Oh, Twitter. You’re so funny.
Remember the Twitter impersonator incident from 2014? Since then, every once in a while, I report harassment or impersonation of me on Twitter just to see what will happen. (Yes, there are impersonators. Which somewhat mystifies me, but at least one of them is a stalker, so…yeah. Anyway.) When I report harassment, exactly nothing beyond a form reply rejecting my complaint happens.
When reporting impersonation, however, the form letter comes with a demand for something very specific: a readable picture of my driver’s license or passport.
Twitter’s insistence on this particular piece of information–state-issued photo ID–is perplexing in more ways than one. Ever since 2014, they’ve been asking me for it. I write back explaining why I won’t be sending one, and giving links to my website, my official FB, my verified Amazon Author pages, my Goodreads page, all clearly sporting links to my Twitter account. Since I wouldn’t turn over a scan or fax of my sensitive personal information because their implied handling of such data in 2014 was questionable at best and they have not actively sought to regain my trust since, they issue a form rejection of my complaint, and when I respond to the form rejection with another explanation, I get back a form letter saying the support case is closed and further replies will be sent to to an unmonitored address.
Charming, isn’t it?
Now, when they opened up verification a little while ago, I figured I’d try it out, just to see if the horrendous parts of the process had been fixed. I figured I’d play at least part of the game, however, and sent in the links to my website, my Amazon Author pages, my Goodreads author page and Facebook fan page–you get the idea–all with clear links to my Twitter profile, and, bonus, a scan of my driver’s license with the number, my birthdate, and my address blacked out. I held out no great hope.
Well, on August 8th I received a form letter rejection, and when I wrote back asking how my profile/bio didn’t meet the requirements for verification, the email bounced. It wasn’t quite as classy as the unmonitored email address ploy, but perhaps they were losing patience with my gadfly self.
Imagine my surprise when, after a very clear rejection, this landed in my inbox earlier today:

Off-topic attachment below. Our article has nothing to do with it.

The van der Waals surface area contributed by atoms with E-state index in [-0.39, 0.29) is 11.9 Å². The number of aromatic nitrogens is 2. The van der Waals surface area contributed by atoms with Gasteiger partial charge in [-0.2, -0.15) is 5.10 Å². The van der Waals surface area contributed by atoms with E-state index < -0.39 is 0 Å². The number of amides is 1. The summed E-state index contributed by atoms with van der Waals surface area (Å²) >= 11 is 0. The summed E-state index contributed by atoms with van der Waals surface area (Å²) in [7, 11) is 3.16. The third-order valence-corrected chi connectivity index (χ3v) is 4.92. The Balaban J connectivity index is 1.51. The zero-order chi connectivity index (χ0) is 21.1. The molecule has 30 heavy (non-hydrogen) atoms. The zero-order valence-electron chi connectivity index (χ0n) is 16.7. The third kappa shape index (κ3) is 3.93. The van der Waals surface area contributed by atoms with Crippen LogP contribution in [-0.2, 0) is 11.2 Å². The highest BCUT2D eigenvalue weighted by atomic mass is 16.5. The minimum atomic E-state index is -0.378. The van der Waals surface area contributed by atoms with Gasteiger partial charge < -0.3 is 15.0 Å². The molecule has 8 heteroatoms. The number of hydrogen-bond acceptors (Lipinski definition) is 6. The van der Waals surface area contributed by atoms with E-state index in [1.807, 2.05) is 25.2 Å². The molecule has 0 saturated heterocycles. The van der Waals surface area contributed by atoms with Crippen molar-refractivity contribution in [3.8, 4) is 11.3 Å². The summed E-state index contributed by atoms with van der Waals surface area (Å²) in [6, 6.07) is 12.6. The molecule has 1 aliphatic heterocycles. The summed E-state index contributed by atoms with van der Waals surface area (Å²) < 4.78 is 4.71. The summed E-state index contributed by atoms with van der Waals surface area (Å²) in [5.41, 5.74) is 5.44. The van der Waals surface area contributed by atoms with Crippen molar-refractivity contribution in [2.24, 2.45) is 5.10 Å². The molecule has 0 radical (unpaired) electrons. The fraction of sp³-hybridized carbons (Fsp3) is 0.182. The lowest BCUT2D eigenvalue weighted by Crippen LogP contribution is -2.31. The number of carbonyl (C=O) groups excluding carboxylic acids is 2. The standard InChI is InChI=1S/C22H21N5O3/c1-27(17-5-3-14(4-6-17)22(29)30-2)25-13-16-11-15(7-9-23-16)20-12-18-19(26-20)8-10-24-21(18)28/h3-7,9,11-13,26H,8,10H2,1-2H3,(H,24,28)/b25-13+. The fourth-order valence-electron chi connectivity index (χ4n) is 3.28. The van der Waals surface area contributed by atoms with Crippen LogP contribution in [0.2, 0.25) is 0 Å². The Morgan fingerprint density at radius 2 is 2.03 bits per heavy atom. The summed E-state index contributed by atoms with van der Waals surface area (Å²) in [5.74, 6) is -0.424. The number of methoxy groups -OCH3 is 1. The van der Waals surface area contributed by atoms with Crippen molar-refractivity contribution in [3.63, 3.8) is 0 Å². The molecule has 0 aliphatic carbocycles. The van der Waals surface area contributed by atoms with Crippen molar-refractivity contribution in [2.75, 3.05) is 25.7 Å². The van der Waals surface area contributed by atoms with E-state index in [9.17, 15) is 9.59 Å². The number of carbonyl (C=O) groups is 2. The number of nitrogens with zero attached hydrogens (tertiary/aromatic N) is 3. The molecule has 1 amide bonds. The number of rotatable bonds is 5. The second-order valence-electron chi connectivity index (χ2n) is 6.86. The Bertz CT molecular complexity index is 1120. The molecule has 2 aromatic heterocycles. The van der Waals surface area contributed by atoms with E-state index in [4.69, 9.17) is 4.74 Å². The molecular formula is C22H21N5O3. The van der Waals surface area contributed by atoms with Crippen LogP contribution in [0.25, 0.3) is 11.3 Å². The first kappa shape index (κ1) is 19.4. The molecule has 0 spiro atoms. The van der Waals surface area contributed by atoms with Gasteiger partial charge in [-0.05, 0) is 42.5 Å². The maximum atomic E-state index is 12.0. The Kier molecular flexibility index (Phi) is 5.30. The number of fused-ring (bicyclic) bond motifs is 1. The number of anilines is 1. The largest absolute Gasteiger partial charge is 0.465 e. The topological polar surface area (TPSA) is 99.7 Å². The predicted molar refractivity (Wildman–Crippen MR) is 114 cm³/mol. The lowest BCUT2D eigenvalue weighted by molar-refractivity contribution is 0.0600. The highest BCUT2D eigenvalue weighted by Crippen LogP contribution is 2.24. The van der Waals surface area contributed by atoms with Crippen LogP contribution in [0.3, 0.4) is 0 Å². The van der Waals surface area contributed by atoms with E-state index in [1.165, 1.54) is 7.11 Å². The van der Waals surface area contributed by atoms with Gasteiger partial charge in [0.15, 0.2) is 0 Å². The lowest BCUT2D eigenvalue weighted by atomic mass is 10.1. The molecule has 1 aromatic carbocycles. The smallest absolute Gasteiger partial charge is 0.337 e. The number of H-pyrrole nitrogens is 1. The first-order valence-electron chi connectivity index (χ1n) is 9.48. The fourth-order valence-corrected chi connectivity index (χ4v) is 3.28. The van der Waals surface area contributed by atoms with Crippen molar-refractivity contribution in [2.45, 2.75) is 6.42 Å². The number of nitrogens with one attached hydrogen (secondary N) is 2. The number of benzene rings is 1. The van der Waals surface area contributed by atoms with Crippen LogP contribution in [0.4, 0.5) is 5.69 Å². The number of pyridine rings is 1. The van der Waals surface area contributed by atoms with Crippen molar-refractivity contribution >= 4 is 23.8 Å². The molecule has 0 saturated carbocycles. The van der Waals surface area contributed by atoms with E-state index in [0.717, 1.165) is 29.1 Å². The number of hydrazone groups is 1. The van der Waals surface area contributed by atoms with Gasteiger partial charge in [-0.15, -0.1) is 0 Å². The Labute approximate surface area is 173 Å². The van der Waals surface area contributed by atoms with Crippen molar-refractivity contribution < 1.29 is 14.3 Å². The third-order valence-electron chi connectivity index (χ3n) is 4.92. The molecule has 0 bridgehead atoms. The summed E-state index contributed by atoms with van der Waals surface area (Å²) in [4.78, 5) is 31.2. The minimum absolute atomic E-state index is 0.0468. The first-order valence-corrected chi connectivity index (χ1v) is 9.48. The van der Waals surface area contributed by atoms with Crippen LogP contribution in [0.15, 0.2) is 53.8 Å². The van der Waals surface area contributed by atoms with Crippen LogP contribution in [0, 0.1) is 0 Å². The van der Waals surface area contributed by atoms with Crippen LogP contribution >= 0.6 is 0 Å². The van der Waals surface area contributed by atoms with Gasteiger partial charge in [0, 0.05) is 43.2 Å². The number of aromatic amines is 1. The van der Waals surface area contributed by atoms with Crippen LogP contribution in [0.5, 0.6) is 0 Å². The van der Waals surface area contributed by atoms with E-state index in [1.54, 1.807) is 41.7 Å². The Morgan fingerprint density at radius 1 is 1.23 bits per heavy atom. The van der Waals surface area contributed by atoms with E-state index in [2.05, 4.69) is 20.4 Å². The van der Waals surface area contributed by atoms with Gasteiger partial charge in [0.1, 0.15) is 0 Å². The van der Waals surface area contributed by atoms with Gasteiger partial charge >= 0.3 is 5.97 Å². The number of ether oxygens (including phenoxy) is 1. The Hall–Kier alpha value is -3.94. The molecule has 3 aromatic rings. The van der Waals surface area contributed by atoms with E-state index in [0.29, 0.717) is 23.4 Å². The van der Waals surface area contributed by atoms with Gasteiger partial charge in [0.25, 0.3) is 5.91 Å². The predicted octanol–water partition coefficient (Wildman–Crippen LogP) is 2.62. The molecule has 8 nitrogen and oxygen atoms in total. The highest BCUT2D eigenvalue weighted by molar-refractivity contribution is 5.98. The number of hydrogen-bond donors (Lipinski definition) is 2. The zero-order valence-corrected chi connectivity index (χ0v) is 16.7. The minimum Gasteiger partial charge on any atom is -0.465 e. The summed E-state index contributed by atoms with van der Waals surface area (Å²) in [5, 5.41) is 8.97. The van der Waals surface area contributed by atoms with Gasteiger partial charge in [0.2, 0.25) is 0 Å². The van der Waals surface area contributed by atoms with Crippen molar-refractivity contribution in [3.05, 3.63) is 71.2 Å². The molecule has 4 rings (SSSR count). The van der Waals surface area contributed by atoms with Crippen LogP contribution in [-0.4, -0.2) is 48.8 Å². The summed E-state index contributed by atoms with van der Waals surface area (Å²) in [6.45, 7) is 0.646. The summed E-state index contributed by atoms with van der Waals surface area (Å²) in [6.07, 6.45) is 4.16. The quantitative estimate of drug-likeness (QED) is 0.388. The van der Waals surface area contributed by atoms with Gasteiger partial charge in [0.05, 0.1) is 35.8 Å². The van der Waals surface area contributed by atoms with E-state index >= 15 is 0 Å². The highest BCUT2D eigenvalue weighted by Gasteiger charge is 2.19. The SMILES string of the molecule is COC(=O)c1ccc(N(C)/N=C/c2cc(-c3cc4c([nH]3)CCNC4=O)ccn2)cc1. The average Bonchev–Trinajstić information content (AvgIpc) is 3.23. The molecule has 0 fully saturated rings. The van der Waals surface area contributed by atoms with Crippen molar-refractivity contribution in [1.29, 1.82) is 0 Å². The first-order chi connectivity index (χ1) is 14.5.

FROM: Twitter Support
Case#*REDACTED* RE: Verification Request for @lilithsaintcrow
We received your request to verify @lilithsaintcrow.
We need to confirm the identity of the account owner in order to further investigate this request. Please provide a copy of their valid photo ID (e.g. driver’s license or passport) within 48 hours of receiving this email.
If the legal name does not match the stage/artist name, please include a letter from the management company stating the following:
The legal name stated on the official identification provided is the authorized account holder of @lilithsaintcrow.
Please scan and upload the required documentation using the following link:
We must be able to see the full name and photo, so please try to send a legible copy. This information will be kept confidential, and will be deleted once we have used it to confirm their identity.
Reply to this email to let us know once you’ve uploaded the documentation. We appreciate your patience and cooperation in this matter.
Twitter, Inc. 1355 Market Street, Suite 900 San Francisco, CA 94103
I’ve redacted the link, case number, and reference number above for obvious reasons.
So, just to get this straight, they rejected my verification request outright, bounced my request for further explanation, and are STILL, after all this, determined to get their hands on my driver’s license. They do say the information will be kept confidential, yet how can I trust their policies won’t be changed in the future? “Will be deleted” once you’ve used it to confirm? Why not just spend the two seconds to google me or for God’s sake, READ THE REPLIES AND THE APPLICATION I SENT YOU? Wouldn’t that be easier than me sending personal, sensitive information to a company that exists to sell user’s eyeballs to the highest bidder?
I mean, yes, Twitter is convenient as all get-out and it’s really great for interacting with fans, and it’s ubiquitous right now, but let’s not think this service is offered out of the goodness of any Silicon Valley bro’s heart, okay?
However, being just enough of a contrarian, and being just irritated enough, to try again for the purposes of blogging about the whole damn thing, I sent a reply. Here it is: